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  • The original Rudolph did not have a red nose. In that day and age, red noses were seen as an indicator of chronic alcoholism and Montgomery Ward didn’t want him to look like a drunkard. To complete the original picture, he was almost named Reginald or Rollo.
  • The Christmas wreath was originally hung as a symbol of Jesus. The holly represents his crown of thorns and the red berries the blood he shed.
  • The three traditional colors of most Christmas decorations are red, green and gold. Red symbolizes the blood of Christ, green symbolized life and rebirth, and gold represents light, royalty and wealth.
  • Tinsel was invented in 1610 in Germany and was once made of real silver.
  • The oldest artificial Christmas trees date back to the late 1800s and were made of green raffia (think grass hula skirts) or dyed goose feathers. Next the Addis Brush Company used their machinery that wove toilet brushes to create pine-like branches for artificial Christmas trees that were less flammable and could hold heavier decorations.
  • ‘Jingle Bells’ – the popular Christmas song was composed by James Pierpont in Massachusetts, America. It was, however, written for thanksgiving and not Christmas.
  • Coca-Cola was the first company that used Santa Claus during the winter season for promotion.
  • Hallmark introduced their first Christmas cards in 1915.
  • The first recorded date of Christmas being celebrated on December 25th was in 336, during the time of the Roman Emperor Constantine. A few years later, Pope Julius I officially declared that the birth of Jesus would be celebrated on that day.
  • Santa Claus's sleigh is led by eight reindeer: Dasher, Dancer, Prancer, Vixen, Comet, Cupid, Dunder (variously spelled Donder and Donner), and Blixem (variously spelled Blixen and Blitzen), with Rudolph being a 20th-century inclusion.
  • Outdoor Christmas lights on homes evolved from decorating the traditional Christmas tree and house with candles during the Christmas season. Lighting the tree with small candles dates back to the 17th century and originated in Germany before spreading to Eastern Europe.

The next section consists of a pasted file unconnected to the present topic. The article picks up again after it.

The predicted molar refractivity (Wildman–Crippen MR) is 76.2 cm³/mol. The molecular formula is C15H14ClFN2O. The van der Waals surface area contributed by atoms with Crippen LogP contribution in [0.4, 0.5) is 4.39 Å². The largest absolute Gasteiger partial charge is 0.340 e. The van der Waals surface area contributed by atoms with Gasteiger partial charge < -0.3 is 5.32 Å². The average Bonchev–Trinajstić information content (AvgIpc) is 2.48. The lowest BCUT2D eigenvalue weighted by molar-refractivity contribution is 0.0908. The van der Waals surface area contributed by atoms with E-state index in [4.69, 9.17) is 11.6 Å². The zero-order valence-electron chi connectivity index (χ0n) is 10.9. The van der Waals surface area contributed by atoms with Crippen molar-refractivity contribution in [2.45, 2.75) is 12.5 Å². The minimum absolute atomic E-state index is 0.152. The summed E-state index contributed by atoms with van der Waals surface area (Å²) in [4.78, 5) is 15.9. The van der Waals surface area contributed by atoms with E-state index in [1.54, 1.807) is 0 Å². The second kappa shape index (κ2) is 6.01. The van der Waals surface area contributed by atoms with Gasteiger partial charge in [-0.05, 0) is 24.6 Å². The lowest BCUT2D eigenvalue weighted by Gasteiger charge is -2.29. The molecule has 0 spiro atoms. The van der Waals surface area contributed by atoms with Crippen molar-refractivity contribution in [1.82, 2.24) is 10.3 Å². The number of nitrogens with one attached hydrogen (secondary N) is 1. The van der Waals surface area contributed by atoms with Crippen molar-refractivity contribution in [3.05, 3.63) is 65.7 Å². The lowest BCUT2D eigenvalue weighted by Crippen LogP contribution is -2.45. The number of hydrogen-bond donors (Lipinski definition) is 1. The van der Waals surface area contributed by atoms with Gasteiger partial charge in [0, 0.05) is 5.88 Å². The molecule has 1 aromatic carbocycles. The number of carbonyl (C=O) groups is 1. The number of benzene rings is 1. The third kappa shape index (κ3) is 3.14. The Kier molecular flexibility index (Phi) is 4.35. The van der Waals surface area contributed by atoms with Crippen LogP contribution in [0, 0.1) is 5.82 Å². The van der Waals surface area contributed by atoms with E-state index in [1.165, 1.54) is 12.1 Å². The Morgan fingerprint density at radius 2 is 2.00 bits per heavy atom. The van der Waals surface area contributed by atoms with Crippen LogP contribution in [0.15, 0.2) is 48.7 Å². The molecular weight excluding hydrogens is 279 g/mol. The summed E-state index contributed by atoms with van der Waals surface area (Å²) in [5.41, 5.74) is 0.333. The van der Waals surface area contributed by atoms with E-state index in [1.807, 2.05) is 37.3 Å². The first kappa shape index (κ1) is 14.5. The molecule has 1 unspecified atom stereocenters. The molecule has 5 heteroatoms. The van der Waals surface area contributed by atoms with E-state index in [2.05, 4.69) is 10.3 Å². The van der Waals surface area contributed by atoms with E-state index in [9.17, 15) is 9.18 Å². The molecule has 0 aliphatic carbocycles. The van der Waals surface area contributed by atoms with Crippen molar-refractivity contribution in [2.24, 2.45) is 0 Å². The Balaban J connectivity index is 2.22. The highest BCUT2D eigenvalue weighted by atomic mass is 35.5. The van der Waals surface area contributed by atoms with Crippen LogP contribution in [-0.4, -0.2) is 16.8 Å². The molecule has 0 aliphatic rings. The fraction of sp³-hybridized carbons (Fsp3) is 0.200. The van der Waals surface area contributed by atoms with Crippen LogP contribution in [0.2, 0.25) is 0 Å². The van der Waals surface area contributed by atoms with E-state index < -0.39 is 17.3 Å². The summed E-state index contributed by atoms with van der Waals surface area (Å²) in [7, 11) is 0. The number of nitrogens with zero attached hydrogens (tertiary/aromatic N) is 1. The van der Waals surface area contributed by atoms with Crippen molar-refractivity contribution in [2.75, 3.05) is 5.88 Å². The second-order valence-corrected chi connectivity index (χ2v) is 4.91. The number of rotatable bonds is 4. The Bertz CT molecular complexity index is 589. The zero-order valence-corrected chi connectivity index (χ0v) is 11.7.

• That big, jolly man in the red suit with a white beard didn’t always look that way. Prior to 1931, Santa was depicted as everything from a tall gaunt man to a spooky-looking elf. He has donned a bishop's robe and a Norse huntsman's animal skin. When Civil War cartoonist Thomas Nast drew Santa Claus for Harper's Weekly in 1862, Santa was a small elflike figure who supported the Union. Nast continued to draw Santa for 30 years, changing the color of his coat from tan to the red he’s known for today.
  • Christmas 2018 countdown has already begun. Will you be ready???
  • Why do we love Christmas? It's all about the traditions. In this chaotic world we can miss the "good old days." Christmas reminds us of that time.
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michael b

I like to take down the lights!

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My last show was December 26th.

I started to take the lights down the next day. They are all down. I am organizing and boxing them right now.

I love taking down the lights. It doesn't take very long and I see my results immediately. I gain great satisfaction from taking down the lights.

I teach and light to have everything done before the 1st.

I store all my outdoor lights where I can easily get to them in the attic. I work on them as I feel like it through out the year.

Is there anyone else who likes to take the lights down?

Michael B